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Paul Krassner

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Literary Loss

Posted: 01/12/07 08:11 PM ET

Mainstream media have yet to acknowledge the death of Robert Anton Wilson, prolific futurist author and countercultural icon who passed away early yesterday (January 11). He had been suffering from post-polio syndrome. Caregivers read all of his late wife Arlen's poetry to him at his bedside and e-mailed me that "he was quite cheered up by the time we left. He definitely needed to die. His body was turning on him in ways that would not allow him to rest."

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On June 19, 2006, Wilson sent this haiku (with one syllable missing) to his electronic cabal:

Well what do you know?
Another day has passed
and I'm still not not.

We originally became friends in 1959, when his first published article graced the cover of my magazine, The Realist. It was titled "The Semantics of God," and he presented this suggestion: "The Believer had better face himself and ask squarely: Do I literally believe 'God' has a penis? If the answer is no, then it seems only logical to drop the ridiculous practice of referring to 'God' as 'he.'" Wilson then began writing a regular column, "Negative Thinking."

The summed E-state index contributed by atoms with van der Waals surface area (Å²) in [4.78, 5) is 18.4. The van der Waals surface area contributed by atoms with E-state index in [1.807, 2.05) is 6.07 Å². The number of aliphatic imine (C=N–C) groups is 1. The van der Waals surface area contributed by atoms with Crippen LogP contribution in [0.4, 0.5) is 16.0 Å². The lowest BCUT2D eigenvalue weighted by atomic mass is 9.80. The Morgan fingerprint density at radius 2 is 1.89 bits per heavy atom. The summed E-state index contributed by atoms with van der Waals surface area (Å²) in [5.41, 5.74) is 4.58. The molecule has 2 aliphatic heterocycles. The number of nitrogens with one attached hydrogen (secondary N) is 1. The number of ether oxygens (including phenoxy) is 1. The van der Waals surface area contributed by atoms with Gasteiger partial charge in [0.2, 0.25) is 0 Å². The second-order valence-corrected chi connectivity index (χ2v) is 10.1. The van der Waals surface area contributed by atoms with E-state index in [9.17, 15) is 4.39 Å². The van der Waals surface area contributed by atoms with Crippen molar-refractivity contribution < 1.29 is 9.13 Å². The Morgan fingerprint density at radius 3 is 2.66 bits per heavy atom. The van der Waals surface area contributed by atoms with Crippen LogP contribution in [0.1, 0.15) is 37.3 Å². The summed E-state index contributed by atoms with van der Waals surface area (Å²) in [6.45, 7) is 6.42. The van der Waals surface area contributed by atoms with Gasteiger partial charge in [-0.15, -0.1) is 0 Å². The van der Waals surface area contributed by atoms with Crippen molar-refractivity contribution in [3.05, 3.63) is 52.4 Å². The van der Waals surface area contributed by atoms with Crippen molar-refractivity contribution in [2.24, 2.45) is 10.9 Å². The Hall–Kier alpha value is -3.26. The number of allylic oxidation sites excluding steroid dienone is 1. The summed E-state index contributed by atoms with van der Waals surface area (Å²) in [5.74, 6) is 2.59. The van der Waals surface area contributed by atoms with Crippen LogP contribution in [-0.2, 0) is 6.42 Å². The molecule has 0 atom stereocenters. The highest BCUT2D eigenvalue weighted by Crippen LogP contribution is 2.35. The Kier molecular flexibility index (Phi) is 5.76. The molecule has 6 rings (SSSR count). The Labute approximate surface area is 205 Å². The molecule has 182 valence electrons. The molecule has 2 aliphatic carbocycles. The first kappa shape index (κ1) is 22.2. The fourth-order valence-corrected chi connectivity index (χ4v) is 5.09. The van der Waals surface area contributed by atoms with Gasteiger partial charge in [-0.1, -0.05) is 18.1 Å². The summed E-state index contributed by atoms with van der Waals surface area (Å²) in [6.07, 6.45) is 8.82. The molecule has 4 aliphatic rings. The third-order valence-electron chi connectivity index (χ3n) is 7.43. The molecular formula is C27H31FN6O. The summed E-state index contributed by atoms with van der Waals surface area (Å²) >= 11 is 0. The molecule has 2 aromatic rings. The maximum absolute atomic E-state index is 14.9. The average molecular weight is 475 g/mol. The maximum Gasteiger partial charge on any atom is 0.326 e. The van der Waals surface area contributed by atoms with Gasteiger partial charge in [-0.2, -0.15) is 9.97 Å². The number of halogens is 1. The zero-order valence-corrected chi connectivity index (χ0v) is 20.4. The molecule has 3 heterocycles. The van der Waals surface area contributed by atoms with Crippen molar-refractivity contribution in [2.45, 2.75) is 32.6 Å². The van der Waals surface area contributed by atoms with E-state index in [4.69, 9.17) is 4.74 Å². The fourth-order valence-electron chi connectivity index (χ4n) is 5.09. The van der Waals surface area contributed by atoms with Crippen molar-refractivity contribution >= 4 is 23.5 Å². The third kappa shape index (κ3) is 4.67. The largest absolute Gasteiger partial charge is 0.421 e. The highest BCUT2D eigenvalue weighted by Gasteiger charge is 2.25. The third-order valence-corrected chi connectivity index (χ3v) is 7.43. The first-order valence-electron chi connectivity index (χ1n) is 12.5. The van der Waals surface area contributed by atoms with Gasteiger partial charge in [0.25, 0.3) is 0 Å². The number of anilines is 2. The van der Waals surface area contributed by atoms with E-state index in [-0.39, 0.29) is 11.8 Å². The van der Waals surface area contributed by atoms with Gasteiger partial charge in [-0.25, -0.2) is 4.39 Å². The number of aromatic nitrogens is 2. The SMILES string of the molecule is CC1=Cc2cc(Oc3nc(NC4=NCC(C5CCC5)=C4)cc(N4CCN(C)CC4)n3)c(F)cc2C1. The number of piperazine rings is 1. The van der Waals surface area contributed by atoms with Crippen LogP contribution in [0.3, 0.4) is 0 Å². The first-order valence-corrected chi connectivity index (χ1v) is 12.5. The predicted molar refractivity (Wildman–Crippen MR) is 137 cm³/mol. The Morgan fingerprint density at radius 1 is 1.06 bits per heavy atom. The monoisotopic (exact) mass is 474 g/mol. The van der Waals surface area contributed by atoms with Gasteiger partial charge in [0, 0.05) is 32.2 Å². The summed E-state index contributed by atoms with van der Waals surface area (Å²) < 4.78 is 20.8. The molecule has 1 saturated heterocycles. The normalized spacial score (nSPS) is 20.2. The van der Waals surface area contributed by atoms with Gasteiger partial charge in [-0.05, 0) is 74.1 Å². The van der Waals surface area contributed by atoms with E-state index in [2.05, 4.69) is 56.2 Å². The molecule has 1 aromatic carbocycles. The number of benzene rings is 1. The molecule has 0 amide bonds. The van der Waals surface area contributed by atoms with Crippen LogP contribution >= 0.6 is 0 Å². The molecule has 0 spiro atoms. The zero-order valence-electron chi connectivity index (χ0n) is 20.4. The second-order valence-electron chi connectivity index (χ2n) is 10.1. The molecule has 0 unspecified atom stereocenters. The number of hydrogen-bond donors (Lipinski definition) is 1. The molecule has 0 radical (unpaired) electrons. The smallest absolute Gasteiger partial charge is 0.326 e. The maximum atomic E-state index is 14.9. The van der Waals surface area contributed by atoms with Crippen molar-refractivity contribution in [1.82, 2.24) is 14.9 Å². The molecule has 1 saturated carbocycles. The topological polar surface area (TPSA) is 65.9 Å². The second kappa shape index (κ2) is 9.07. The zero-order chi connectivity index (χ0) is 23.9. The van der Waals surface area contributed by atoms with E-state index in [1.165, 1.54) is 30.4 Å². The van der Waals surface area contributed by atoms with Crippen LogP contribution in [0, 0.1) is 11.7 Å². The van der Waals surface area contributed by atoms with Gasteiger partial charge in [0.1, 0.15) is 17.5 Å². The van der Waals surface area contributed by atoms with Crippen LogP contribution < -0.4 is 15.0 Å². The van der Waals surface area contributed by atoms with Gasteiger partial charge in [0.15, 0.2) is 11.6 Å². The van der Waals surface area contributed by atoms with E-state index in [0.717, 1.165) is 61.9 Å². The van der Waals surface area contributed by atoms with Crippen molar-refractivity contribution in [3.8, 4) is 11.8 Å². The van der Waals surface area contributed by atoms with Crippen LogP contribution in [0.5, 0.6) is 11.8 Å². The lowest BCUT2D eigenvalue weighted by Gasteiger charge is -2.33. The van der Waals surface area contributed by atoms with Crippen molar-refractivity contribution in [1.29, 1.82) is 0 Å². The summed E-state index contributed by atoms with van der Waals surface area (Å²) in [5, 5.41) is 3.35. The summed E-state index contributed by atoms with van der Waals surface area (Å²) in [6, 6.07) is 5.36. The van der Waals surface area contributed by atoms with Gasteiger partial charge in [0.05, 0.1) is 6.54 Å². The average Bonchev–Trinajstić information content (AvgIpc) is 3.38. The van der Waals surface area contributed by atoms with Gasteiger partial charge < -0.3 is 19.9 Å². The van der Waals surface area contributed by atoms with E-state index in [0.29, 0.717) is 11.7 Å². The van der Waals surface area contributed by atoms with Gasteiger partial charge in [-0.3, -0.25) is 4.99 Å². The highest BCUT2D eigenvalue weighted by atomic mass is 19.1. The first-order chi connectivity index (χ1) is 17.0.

In 1964, I ran another front-cover story by him, "Timothy Leary and His Psychological H-Bomb," which began: "The future may decide that the two greatest thinkers of the 20th Century were Albert Einstein, who showed how to create atomic fission in the physical world, and Timothy Leary, who showed how to create atomic fission in the psychological world. The latter discovery may be more important than the former; there are some reasons for thinking that it was made necessary by the former....Leary may have shown how our habits of thought can be changed...."

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Wilson took that process as his own marching orders, altering the consciousness of countless grateful readers of his 34 books--from Sex, Drugs & Magick to the Schrodinger's Cat trilogy to Everything Is Under Control: An Encyclopedia of Conspiracy Theories--all written with the aid of that good old creative fuel, marijuana. He once told me about his process: "It's rather obsessive-compulsive, I think. I write the first draft straight, then rewrite stoned, then rewrite straight again, then rewrite stoned again, and so on, until I'm absolutely delighted with every sentence, or irate editors start reminding me about deadlines--whichever comes first...."